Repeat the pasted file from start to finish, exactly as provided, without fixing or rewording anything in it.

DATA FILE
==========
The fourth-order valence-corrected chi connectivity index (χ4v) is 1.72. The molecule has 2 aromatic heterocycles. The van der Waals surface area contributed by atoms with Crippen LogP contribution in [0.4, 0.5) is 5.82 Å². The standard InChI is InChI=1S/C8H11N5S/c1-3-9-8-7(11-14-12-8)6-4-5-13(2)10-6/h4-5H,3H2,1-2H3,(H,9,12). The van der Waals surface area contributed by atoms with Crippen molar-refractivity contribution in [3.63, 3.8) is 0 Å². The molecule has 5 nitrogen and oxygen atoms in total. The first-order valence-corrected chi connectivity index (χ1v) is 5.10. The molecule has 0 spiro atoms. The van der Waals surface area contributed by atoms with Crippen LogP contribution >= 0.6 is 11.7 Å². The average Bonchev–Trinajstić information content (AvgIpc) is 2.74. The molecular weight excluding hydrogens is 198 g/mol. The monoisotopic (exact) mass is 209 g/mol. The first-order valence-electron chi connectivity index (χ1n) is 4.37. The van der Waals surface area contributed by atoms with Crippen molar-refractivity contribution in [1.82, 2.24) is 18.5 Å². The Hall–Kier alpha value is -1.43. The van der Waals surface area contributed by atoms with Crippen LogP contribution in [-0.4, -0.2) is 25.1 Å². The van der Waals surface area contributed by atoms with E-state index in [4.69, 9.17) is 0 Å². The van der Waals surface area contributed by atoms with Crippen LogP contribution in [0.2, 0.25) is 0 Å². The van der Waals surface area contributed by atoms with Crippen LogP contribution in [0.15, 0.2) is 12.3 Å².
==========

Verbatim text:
The fourth-order valence-corrected chi connectivity index (χ4v) is 1.72. The molecule has 2 aromatic heterocycles. The van der Waals surface area contributed by atoms with Crippen LogP contribution in [0.4, 0.5) is 5.82 Å². The standard InChI is InChI=1S/C8H11N5S/c1-3-9-8-7(11-14-12-8)6-4-5-13(2)10-6/h4-5H,3H2,1-2H3,(H,9,12). The van der Waals surface area contributed by atoms with Crippen molar-refractivity contribution in [3.63, 3.8) is 0 Å². The molecule has 5 nitrogen and oxygen atoms in total. The first-order valence-corrected chi connectivity index (χ1v) is 5.10. The molecule has 0 spiro atoms. The van der Waals surface area contributed by atoms with Crippen LogP contribution >= 0.6 is 11.7 Å². The average Bonchev–Trinajstić information content (AvgIpc) is 2.74. The molecular weight excluding hydrogens is 198 g/mol. The monoisotopic (exact) mass is 209 g/mol. The first-order valence-electron chi connectivity index (χ1n) is 4.37. The van der Waals surface area contributed by atoms with Crippen molar-refractivity contribution in [1.82, 2.24) is 18.5 Å². The Hall–Kier alpha value is -1.43. The van der Waals surface area contributed by atoms with Crippen LogP contribution in [-0.4, -0.2) is 25.1 Å². The van der Waals surface area contributed by atoms with E-state index in [4.69, 9.17) is 0 Å². The van der Waals surface area contributed by atoms with Crippen LogP contribution in [0.2, 0.25) is 0 Å². The van der Waals surface area contributed by atoms with Crippen LogP contribution in [0.15, 0.2) is 12.3 Å².